In the ecommerce world, one of the smartest ways to improve ROI for marketing campaigns is to retarget customers who visited your website in the first place. These visitors are already in the market for the types of products that you sell, but how do you pull them back if they've dropped out of the checkout process? The most effective way to grab these customers is to target them based on where they dropped off. Luckily, Google lets you do exactly that: with the right analytics, you can set up retargeting campaigns based on checkout behaviour. At Littledata we've helped online stores in over 50 countries to improve marketing ROI using ecommerce tracking. In this post I share three simple steps you can take to improve your AdWords retargeting based on ecommerce checkout behaviour. 1. Set up accurate product tracking for your store Enhance Ecommerce tracking has been available from Google Analytics for a couple of years now. If you're already using this Google Analytics feature, good for you! Having product data means you can take advantage of this and create Audiences that then can be shared with AdWords (and other platforms). In order to improve AdWords retargeting using checkout steps, you must have checkout tracking and Enhanced Ecommerce enabled in Google Analytics. Then you can follow this checklist to set up accurate product tracking that can be used for Audiences in AdWords. Check out this resource (or share it with your lead developer): Google's Guide to Measuring a Checkout Repeat after me: "The fields must by dynamically populated! This is important!" Clarify where the checkout process starts and ends on your website (and again, if your developer is handling the setup make sure they're clear about each stage in your checkout funnel, including where the process starts and stops) Set up checkout tracking based on that process Once this data is successfully coming into Google Analytics, you're ready to create Audiences and share them with AdWords At this point, it's important to mention that there are a lot of elements to Enhanced Ecommerce tracking and each part needs to be set up separately. For example, you will not automatically be tracking product categories, listings and details. If you're not sure how to implement the full extent of Enhanced Ecommerce, we're here to help. If you're using the Shopify platform, you're in luck, as our Shopify reporting app's audit feature checks for accurate product and checkout-step tracking, and automatically assists with setting these up for you. The app works directly with the Google Analytics setup for your Shopify store, so you don't have to deal with Shopify's native reporting, which doesn't let you see how users are progressing through the checkout process. 2. Analyse customer behaviour, including checkout steps Shopping cart abandonment is the most frequent complaint we hear from ecommerce marketers. Why does someone add products to their shopping cart and then just abandon it completely? This isn't common in brick-and-mortar stores, so why does it happen so often online? Remember that online shoppers don't want to leave those things behind. They were attracted to those products and have expressed the desire to buy. But with a bad checkout flow, too much information or too little, they'll fly away and leave behind only unloved products with high shipping costs or under-promoted benefits. One of the best Enhanced Ecommerce use cases is the Checkout Behaviour report. This is essentially a Shopping Cart Abandonment report, showing weaknesses in your checkout process and where to invest your time and money to convince users that have added-to-cart to go ahead and complete a purchase. Why is this important and relevant to AdWords? Well, everything in marketing is about perspective. The above report doesn't only show you where you could improve your checkout flow, but also where you've lost customers. 'Lost' is the key word here. If you're losing a significant percentage of customers at the shipping stage of your checkout process, this is an opportunity to improve - and to market those improvements using AdWords. For example, you might look at that report and ask yourself: Are you charging customers too much for shipping? You can't really change that cost for all carts (we know that shipping costs are significant) but you could, for example, offer free shipping to shoppers with items in their cart over some profitability margin. Retargeting those users in Google AdWords is an effective way to show them that you're ready to reward them for making large purchases from your online store. Are you limiting yourself to too few territories? Put your analysts to work to find out where customers that leave the purchase flow want their goods to be delivered. Can you extend your logistical capabilities, or do you have a brick-and-mortar store nearby where you can direct these shoppers? Use AdWords retargeting to let them know. Of course, Google Analytics' native reports aren't for everyone. If you find them confusing or haven't worked extensively with enhanced ecommerce data, check out Littledata's report packs. These automated reports are an easy but comprehensive way to read and interpret ecommerce data without any hassle. For the purposes of tracking checkout steps to improve retargeting, I'd recommend our Ecommerce behaviour pack, which includes reports on shopping behaviour by marketing channel and checkout steps. [subscribe] 3. Set up retargeting campaigns based on that data How do you retarget users in AdWords based on Google Analytics data? Fear not, my brave colleagues! If you've made it to this step, you shouldn't have any trouble creating powerful retargeting campaigns. First you'll need to create a new Audience. In your Google Analytics Admin, find Audience Definitions in the middle of the screen near the bottom. Click on New Audience. Click on Create New and on this screen go to Conditions and Filter Users to Include the steps you want to target with this Audience. Set the Shopping Stage to contain (equal) 'Checkout_Abandonment' or 'Checkout_1', 'Checkout_2', etc. - wherever your customers have been falling off and leaving a basket full of goodies without completing the purchase. (Note that this field is auto-completed, so give GA a second after you start typing to show the options here.) You'll then need to set a time period. Think about your specific business and how far back you want to go with the search. Once you're happy with your selection, pick which Google AdWords account you'll want to link to this new Audience. That's it! You're now ready to run PPC promotions to a buy-ready audience that would otherwise have disappeared. I hope you've enjoyed this quick guide. Please drop me a line below and let me know how you use checkout steps in relation to AdWords. I always love to hear how other specialists in the field combine platforms to create perfect marketing. PRO TIP: If you're in a country with Google Merchant available, you can benefit from dynamic remarketing. This does take some extra setup on the product level, so let us know if you have specific questions. (And stay tuned - we're planning some Google Merchant Center-related posts for the near future.)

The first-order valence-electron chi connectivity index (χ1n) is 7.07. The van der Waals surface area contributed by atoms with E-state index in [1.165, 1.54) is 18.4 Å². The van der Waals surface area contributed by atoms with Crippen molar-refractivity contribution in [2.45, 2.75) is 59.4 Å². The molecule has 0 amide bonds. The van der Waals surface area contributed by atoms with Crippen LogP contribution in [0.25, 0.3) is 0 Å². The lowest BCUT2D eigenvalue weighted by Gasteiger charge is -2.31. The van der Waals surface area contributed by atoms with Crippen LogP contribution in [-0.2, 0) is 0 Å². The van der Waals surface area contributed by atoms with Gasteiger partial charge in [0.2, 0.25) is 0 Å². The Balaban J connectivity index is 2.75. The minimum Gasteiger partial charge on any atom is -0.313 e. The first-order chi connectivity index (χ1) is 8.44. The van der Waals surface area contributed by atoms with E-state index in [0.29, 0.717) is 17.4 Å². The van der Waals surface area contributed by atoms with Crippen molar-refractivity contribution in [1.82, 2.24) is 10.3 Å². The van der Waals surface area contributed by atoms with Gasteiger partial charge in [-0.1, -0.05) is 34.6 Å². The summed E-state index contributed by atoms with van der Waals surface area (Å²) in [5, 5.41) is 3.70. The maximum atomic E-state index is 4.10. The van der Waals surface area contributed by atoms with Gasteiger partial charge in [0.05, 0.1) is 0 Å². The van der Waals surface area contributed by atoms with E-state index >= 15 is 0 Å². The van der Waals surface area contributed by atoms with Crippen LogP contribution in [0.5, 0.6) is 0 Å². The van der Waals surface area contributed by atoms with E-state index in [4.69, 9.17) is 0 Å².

How to set up demographics tracking in Google Analytics (VIDEO)